Congratulations offered as Nobel Prize for in-vitro fertilization awardedUniversity of Hawaiʻi at Mānoa
Posted: Oct. 4, 2010
The University of Hawai‘i at Mānoa scientist whose work with animals laid the important, early groundwork in in-vitro fertilization is elated by the selection, announced today, of Dr. Robert Edwards of Britain to receive the 2010 Nobel Prize in Medicine for the development of in-vitro fertilization in humans.
Dr. Ryuzo Yanagimachi, Professor Emeritus at the UH Mānoa John A. Burns School of Medicine, said he was surprised and delighted by the selection. “If anything, it’s long overdue,” said Yanagimachi, who at 82 still works every day at the UH Mānoa Institute for Biogenesis Research, which he founded and where high-level reproductive biology research is ongoing.
Dr. Yanagimachi, elected to the National Academy of Sciences for his own work in the field of reproductive biology, noted that today’s Nobel announcement is important because “this is the first Nobel to recognize a reproductive biologist, and I believe it will inspire the work still under way by reproductive scientists and their students around the world.”
“Yana,” as he is called by his students, added that reproductive biologists have found reward for decades now from the personal recognition they receive from their patients—parents struggling with fertility, who are helped through in-vitro fertilization to conceive and give birth to children.
Hawai‘i’s Dr. Yanagimachi is recognized around the world for the scientific groundwork he laid in in-vitro fertilization involving mice, hamsters and guinea pigs. He also worked with an Australian scientist who was pursuing human in-vitro fertilization before the breakthrough by today’s Nobel Laureaute Nobel Prize Winner, Dr. Edwards, which led to the first “test tube baby.”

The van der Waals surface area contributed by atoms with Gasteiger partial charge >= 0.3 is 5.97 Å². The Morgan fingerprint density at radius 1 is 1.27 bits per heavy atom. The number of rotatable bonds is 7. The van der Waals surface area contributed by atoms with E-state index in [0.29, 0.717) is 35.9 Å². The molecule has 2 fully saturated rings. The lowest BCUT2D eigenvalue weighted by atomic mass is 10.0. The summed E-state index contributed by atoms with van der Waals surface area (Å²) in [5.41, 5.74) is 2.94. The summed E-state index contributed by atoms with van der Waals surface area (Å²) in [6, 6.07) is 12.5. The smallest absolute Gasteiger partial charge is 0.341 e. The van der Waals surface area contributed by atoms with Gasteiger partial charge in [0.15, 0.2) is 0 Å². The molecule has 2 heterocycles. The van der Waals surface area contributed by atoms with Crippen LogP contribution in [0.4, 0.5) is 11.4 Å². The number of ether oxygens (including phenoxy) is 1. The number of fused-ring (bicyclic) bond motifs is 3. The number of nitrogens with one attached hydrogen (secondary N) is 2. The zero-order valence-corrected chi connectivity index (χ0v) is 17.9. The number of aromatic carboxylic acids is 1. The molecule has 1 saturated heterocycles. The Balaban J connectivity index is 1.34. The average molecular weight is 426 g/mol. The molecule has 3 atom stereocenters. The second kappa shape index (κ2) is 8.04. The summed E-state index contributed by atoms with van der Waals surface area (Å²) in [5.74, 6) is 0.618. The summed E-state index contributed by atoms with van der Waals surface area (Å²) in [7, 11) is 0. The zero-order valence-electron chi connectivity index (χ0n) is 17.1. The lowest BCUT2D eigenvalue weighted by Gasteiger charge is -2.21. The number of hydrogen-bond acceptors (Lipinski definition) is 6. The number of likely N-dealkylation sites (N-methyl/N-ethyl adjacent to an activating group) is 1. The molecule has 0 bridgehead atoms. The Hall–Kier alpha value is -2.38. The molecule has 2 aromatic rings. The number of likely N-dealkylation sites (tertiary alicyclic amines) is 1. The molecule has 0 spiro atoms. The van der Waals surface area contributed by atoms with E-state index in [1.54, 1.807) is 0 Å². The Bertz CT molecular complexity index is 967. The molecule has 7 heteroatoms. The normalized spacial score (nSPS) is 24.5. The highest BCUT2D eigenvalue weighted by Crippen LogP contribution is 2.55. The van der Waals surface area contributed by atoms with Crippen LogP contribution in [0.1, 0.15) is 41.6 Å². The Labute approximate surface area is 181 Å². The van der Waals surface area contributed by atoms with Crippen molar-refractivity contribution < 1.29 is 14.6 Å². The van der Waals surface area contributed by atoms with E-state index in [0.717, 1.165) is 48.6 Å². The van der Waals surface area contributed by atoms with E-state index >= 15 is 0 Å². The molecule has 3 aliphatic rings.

In May 2008—the year that Yana turned 80—he was honored by the world’s largest scientific organization for reproductive biology, The Society for the Study of Reproduction, which held its annual meeting in Kona. In October 2008, The Institute for Biogenesis Research was awarded a $10.5 million federal grant to continue and expand Yana's work in reproduction.
“Dr. Yanagimachi single-handedly established the ground work, the scientific ground work for test tube babies," said Dr. W. Steven Ward, Director of the Institute for Biogenesis Research.
When Dr. Yanagimachi first started his work in creating an artificial atmosphere where a sperm and egg could conceive, in the mid 1960s, many thought he was crazy, he recalls. That is another reason why he is so thrilled by the recognition the Nobel Prize Committee has given to Dr. Edwards.
In 1990, Yana cloned the first mouse, and then received world-wide acclaim for transferring a gene found in glowing jellyfish to mice, creating the first transgenic “green” mouse.
For more background about Dr. Yanagimachi, see: http://www2.jabsom.hawaii.edu/DRB/Research_Yana.html.